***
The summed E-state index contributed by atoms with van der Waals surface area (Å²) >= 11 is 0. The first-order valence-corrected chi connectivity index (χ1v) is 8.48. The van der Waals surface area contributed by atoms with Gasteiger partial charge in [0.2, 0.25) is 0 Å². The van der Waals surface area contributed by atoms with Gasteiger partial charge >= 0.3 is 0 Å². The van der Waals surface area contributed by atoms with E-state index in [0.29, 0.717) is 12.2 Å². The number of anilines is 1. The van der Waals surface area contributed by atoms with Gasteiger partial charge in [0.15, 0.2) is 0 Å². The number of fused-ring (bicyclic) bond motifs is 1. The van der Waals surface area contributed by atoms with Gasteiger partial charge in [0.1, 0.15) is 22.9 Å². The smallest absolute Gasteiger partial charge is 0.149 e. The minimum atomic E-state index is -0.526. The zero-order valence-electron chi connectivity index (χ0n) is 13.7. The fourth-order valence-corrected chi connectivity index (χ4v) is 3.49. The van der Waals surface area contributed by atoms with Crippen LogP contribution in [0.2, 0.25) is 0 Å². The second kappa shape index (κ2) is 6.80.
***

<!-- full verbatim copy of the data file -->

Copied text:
The summed E-state index contributed by atoms with van der Waals surface area (Å²) >= 11 is 0. The first-order valence-corrected chi connectivity index (χ1v) is 8.48. The van der Waals surface area contributed by atoms with Gasteiger partial charge in [0.2, 0.25) is 0 Å². The van der Waals surface area contributed by atoms with Gasteiger partial charge >= 0.3 is 0 Å². The van der Waals surface area contributed by atoms with E-state index in [0.29, 0.717) is 12.2 Å². The number of anilines is 1. The van der Waals surface area contributed by atoms with Gasteiger partial charge in [0.15, 0.2) is 0 Å². The number of fused-ring (bicyclic) bond motifs is 1. The van der Waals surface area contributed by atoms with Gasteiger partial charge in [0.1, 0.15) is 22.9 Å². The smallest absolute Gasteiger partial charge is 0.149 e. The minimum atomic E-state index is -0.526. The zero-order valence-electron chi connectivity index (χ0n) is 13.7. The fourth-order valence-corrected chi connectivity index (χ4v) is 3.49. The van der Waals surface area contributed by atoms with Crippen LogP contribution in [0.2, 0.25) is 0 Å². The second kappa shape index (κ2) is 6.80.